In June, a Wal-Mart truck driver who had been awake 24 hours caused a deadly pileup in New Jersey. The Wal-Mart truck driver’s Twitter profile included the phrase, “move or get hit.”

Since that crash, most of the attention has been centered on comedian Tracy Morgan because he is most well-known. However he is not the only one that was affected by the incident.

The adult children of James McNair, killed in the June crash in Cranbury that injured comedian Tracy Morgan and others, are moving forward with their suit against Wal-Mart and its truck driver. Wal-Mart owned the truck that authorities said caused the crash and employed Kevin Roper, the driver that had been awake for 24 hours when the crash occurred.

While Wal-Mart claims that its driver was within the legal hours of service, the Federal Motor Carrier Safety Regulations go beyond just a mechanical application of the hours of service rules.

49 C.F.R. § 392.3 provides that, “No driver shall operate a commercial motor vehicle, and a motor carrier shall not require or permit a driver to operate a commercial motor vehicle, while the driver’s ability or alertness is so impaired, or so likely to become impaired, through fatigue, illness, or any other cause, as to make it unsafe for him/her to begin or continue to operate the commercial motor vehicle.”

Thus, if a driver has been awake for 24 consecutive hours, the impairment from fatigue may trump an assertion that he was only driving 11 hours and on duty 13 of those hours.

49 C.F.R. § 390.3 requires that “every employer shall be knowledgeable of and comply with all regulations . . .  applicable to that motor carrier’s operations” and just as importantly, “every driver and employee shall be instructed regarding, and shall comply with, all applicable regulations….”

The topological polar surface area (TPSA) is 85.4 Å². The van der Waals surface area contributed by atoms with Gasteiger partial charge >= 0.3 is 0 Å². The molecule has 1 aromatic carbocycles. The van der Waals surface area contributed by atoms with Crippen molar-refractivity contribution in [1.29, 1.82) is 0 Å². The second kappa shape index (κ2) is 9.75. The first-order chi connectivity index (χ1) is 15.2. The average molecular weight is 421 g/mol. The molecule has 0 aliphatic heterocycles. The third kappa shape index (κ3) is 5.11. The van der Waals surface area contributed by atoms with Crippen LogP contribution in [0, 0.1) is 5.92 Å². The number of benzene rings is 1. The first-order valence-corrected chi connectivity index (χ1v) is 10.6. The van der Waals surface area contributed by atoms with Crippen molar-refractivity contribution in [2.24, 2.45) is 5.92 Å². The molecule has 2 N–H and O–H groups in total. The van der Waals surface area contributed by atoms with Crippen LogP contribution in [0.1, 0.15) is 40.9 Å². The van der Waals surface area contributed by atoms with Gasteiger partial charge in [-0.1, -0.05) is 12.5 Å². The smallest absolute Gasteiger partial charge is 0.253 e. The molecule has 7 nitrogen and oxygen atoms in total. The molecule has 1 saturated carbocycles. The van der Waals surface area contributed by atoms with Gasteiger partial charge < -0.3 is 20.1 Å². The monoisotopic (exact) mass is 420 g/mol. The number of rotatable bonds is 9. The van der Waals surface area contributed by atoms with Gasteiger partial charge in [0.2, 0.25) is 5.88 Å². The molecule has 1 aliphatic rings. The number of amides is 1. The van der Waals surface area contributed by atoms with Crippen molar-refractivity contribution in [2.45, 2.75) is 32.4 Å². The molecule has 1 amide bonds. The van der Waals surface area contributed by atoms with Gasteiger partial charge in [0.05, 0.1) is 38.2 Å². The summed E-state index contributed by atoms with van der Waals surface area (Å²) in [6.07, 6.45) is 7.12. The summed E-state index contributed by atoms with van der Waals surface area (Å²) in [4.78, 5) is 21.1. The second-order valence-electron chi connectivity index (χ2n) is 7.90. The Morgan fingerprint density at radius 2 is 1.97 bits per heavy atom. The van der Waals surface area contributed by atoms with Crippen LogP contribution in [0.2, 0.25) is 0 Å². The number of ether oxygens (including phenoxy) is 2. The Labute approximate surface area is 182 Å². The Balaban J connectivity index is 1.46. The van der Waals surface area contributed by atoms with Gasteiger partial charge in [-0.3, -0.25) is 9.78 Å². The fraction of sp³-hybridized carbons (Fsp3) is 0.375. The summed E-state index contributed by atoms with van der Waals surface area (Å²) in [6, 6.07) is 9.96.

So a company is responsible for making sure its driver know the rules and comply with them.

49 CFR 390.13 mandates that companies not “aid, abet or encourage drivers’ violations of regulations.” Therefore, if a company pushes drivers to perform beyond the limits of fatigue, it has a problem.

There seems to be no limit to the ways a company can make a show of conforming to safety rules while actually turning a blind eye to safety. The reality of a company’s safety management and culture is always subject to scrutiny. While Wal-Mart has cultivated an image of a relatively safe trucking operation, investigation of this case will probably turn over a lot of rocks.

In cases we have had with Wal-Mart in the premises liability context, we have found an interesting contrast between pretense and reality regarding safety practices.


Ken Shigley is a past president of the State Bar of Georgia and currently chair-elect of the American Association for Justice Motor Vehicle Collision, Highway & Premises Liability Section. Author of Georgia Law of Torts: Trial Preparation & Practice, he is a board certified civil trial attorney of the National Board of Trial Advocacy.